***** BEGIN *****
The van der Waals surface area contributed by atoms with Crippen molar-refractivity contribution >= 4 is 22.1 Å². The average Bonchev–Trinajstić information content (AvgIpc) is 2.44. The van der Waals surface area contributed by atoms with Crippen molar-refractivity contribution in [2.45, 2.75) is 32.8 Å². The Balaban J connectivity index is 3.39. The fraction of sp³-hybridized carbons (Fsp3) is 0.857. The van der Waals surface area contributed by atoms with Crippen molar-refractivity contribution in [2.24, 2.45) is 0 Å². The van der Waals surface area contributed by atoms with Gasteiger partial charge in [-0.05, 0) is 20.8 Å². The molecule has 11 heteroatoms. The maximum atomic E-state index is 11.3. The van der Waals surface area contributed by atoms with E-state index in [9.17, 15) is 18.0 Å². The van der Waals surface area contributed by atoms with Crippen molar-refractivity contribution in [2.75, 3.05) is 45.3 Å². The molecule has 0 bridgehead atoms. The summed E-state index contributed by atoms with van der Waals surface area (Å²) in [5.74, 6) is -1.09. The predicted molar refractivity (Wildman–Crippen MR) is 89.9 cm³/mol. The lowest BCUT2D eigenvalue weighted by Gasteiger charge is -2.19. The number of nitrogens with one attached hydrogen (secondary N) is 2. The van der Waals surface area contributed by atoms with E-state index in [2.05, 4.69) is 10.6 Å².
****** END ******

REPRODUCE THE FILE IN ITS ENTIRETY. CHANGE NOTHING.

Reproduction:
The van der Waals surface area contributed by atoms with Crippen molar-refractivity contribution >= 4 is 22.1 Å². The average Bonchev–Trinajstić information content (AvgIpc) is 2.44. The van der Waals surface area contributed by atoms with Crippen molar-refractivity contribution in [2.45, 2.75) is 32.8 Å². The Balaban J connectivity index is 3.39. The fraction of sp³-hybridized carbons (Fsp3) is 0.857. The van der Waals surface area contributed by atoms with Crippen molar-refractivity contribution in [2.24, 2.45) is 0 Å². The van der Waals surface area contributed by atoms with Gasteiger partial charge in [-0.05, 0) is 20.8 Å². The molecule has 11 heteroatoms. The maximum atomic E-state index is 11.3. The van der Waals surface area contributed by atoms with E-state index in [9.17, 15) is 18.0 Å². The van der Waals surface area contributed by atoms with Crippen molar-refractivity contribution in [2.75, 3.05) is 45.3 Å². The molecule has 0 bridgehead atoms. The summed E-state index contributed by atoms with van der Waals surface area (Å²) in [5.74, 6) is -1.09. The predicted molar refractivity (Wildman–Crippen MR) is 89.9 cm³/mol. The lowest BCUT2D eigenvalue weighted by Gasteiger charge is -2.19. The number of nitrogens with one attached hydrogen (secondary N) is 2. The van der Waals surface area contributed by atoms with E-state index in [2.05, 4.69) is 10.6 Å².